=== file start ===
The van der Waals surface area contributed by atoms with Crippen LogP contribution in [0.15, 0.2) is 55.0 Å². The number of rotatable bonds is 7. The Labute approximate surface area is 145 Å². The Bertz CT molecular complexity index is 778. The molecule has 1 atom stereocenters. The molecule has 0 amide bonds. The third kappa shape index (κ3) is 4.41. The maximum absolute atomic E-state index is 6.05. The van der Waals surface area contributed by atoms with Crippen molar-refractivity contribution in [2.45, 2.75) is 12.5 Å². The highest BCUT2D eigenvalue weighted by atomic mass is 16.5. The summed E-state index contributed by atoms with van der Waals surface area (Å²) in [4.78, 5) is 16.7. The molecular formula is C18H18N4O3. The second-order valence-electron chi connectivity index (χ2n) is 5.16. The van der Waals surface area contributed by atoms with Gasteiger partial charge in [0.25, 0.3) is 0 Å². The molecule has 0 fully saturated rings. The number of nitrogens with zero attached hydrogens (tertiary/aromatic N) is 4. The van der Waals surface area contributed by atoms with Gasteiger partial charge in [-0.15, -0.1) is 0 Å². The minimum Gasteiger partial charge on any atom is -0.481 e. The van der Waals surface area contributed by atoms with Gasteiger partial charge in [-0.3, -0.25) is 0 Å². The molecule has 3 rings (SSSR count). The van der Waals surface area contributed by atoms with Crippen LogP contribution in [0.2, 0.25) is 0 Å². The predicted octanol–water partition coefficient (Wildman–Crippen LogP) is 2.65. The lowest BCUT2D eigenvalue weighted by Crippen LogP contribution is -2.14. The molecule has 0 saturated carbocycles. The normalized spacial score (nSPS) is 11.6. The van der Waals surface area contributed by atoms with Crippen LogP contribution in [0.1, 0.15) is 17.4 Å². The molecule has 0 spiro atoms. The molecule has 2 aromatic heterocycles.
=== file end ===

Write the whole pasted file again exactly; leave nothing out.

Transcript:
The van der Waals surface area contributed by atoms with Crippen LogP contribution in [0.15, 0.2) is 55.0 Å². The number of rotatable bonds is 7. The Labute approximate surface area is 145 Å². The Bertz CT molecular complexity index is 778. The molecule has 1 atom stereocenters. The molecule has 0 amide bonds. The third kappa shape index (κ3) is 4.41. The maximum absolute atomic E-state index is 6.05. The van der Waals surface area contributed by atoms with Crippen molar-refractivity contribution in [2.45, 2.75) is 12.5 Å². The highest BCUT2D eigenvalue weighted by atomic mass is 16.5. The summed E-state index contributed by atoms with van der Waals surface area (Å²) in [4.78, 5) is 16.7. The molecular formula is C18H18N4O3. The second-order valence-electron chi connectivity index (χ2n) is 5.16. The van der Waals surface area contributed by atoms with Gasteiger partial charge in [0.25, 0.3) is 0 Å². The molecule has 0 fully saturated rings. The number of nitrogens with zero attached hydrogens (tertiary/aromatic N) is 4. The van der Waals surface area contributed by atoms with Gasteiger partial charge in [-0.15, -0.1) is 0 Å². The minimum Gasteiger partial charge on any atom is -0.481 e. The van der Waals surface area contributed by atoms with Gasteiger partial charge in [-0.3, -0.25) is 0 Å². The molecule has 3 rings (SSSR count). The van der Waals surface area contributed by atoms with Crippen LogP contribution in [0.2, 0.25) is 0 Å². The predicted octanol–water partition coefficient (Wildman–Crippen LogP) is 2.65. The lowest BCUT2D eigenvalue weighted by Crippen LogP contribution is -2.14. The molecule has 0 saturated carbocycles. The normalized spacial score (nSPS) is 11.6. The van der Waals surface area contributed by atoms with Crippen LogP contribution in [0.1, 0.15) is 17.4 Å². The molecule has 0 spiro atoms. The molecule has 2 aromatic heterocycles.